Hard to believe, but I had never been in an emergency room before. Sure I have seen them on ER and Grey’s Anatomy, but I had never been taken to one or needed to take anyone else there. Unlike the picture in my head, it was fairly low key: no team of Dr.’s and nurses racing around pumping chests and inserting tubes. After my husband was checked in at the reception desk, we were calmly led to a bed a few steps behind a glass door and we propped up his arm with a stack of pillows. 10 minutes later they inserted an IV into his hand, gave him some saline and a pain reliever. 15 minutes later an ER Dr. came by to ask him what happened, explaining he wanted to x-ray his shoulder. Nothing was broken was broken or dislocated. So after 2 1/2 hours they basically sent him home with a sling, a prescription for a pain reliever, directions to ice it and see an orthopedist if it didn’t improve.
Now I give you this background, because while I had never been in an actual emergency room, I have served as an emergency room for many a desperate client, who has been bleeding out, having trouble breathing or whose job search was almost DOA. Doing first what I have been trained to do and what I know works, I first stop the bleeding, get the patient (client) breathing and stabilized.
In my ER, the worst cases are those who have let their condition deteriorate to the point where stabilization is going to take much longer than it should. It’s not impossible to recover, but it sure takes a long time and the lingering, maybe permanent, effects won’t easily heal. How does this manifest itself in my ER? The job seeker:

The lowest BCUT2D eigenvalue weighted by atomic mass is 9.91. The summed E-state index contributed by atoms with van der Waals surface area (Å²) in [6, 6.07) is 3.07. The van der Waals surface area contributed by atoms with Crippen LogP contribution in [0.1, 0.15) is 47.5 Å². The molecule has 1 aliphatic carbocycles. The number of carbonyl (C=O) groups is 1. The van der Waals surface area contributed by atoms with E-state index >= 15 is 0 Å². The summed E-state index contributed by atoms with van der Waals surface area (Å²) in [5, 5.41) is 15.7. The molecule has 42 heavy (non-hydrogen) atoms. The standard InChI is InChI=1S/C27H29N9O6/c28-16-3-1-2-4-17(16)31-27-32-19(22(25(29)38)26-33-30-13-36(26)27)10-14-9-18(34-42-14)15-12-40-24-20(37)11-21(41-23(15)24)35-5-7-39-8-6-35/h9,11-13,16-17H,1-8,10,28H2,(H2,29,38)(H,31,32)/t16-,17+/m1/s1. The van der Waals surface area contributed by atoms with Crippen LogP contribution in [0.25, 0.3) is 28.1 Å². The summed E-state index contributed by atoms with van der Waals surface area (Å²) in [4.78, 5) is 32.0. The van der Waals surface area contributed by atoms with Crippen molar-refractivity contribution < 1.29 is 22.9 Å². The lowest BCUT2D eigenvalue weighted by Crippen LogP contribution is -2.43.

- keeps self-diagnosing and self-medicating even though their symptoms aren’t improving.
- has gotten used to the pain to the point where they barely notice it, even though something is desperately wrong.
- is in complete denial about how unhealthy they are.
- doesn’t believe things can improve.
- is insane: taking the same actions or inaction, hoping for a different result.
Any of this sound familiar? If so, please ask for a ride to my ER (www.Career3D.com). I’ll even come pick you up.
So back to my husband’s story, you may have wondered how the crash happened. Well, it was quite simple: he looked back…yes simply looked behind him while riding his bike forward – he thought he had missed a turn. That simple, quick action of looking behind him caused him to swerve and go off the bike path which took him down to the pavement. Lesson learned: to avoid a trip to my ER, stop looking back, keep facing forward, don’t lose concentration on what you’re doing, for even a moment. And if you’re concerned about the direction you’re going or that you may be ignoring more serious health signs, then I’m here to support you. Just like an ER, my doors are always here to help get you stabilized.